It is clear that everyone at the event cared about women’s empowerment, but how can we persuade individuals who don’t already care about this cause? Kevin said it best when he explained that mentality about gender norms and stereotypes have to change in order to convince individuals to care about this issue. He explained that the concepts around gender norms that dictate “what a woman is and what a man is,” are stunting our progress. Gender expectations diminish appreciation for everything women do for our society. Breaking down gender barriers would lead to more respect and appreciation for women overall, increasing the number of people advocating for women’s rights. As well as releasing some of the societal burden that men carry to be the “breadwinners” or the primary means of financial support for a family.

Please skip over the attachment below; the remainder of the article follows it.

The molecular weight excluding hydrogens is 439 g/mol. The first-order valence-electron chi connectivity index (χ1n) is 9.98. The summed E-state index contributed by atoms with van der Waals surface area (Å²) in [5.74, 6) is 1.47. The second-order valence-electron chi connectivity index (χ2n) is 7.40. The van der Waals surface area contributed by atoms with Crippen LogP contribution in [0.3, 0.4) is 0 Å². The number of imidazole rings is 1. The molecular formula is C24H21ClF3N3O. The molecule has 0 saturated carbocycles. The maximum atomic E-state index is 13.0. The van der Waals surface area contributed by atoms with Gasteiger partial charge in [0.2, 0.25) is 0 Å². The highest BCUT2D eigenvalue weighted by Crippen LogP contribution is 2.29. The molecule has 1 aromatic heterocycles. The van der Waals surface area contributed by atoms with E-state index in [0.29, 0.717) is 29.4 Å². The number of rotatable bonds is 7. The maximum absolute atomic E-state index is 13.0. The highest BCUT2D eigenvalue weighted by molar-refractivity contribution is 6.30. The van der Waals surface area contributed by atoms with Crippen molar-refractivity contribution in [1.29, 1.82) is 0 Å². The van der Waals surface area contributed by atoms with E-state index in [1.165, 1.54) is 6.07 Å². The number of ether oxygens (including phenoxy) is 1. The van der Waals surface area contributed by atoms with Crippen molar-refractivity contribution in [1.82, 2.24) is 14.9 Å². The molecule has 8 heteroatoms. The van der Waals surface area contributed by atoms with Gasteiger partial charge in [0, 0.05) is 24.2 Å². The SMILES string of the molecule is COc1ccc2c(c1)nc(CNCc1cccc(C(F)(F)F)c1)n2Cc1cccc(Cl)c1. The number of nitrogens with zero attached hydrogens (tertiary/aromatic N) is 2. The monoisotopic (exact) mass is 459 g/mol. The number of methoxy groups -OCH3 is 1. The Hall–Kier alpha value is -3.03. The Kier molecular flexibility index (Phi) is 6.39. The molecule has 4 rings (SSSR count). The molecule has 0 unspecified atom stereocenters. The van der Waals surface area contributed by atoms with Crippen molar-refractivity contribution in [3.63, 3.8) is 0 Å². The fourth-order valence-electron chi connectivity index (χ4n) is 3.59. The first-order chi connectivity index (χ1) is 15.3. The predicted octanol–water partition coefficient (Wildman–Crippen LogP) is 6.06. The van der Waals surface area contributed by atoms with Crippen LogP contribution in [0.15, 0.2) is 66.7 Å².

It was hard not to acknowledge that the overwhelming majority of people who attended the event identified as women, however women’s economic empowerment impacts everyone. Including women in the workforce has been shown to benefit the economy and grow the tax basis, which benefits communities as a whole. Additionally, countries with greater gender equality tend to be more cohesive and stable over all. When women are able to succeed in the workforce, they invest in their children and communities. It is time that we stop viewing women’s economic empowerment as a women’s issue and start recognizing that it is as a collective issue.
About the Author: Alexa Kittendorf is an intern for the Community Programs team and is a fourth-year student at the University of Washington. She is pursuing dual degrees in Sociology and Law, Societies, and Justice.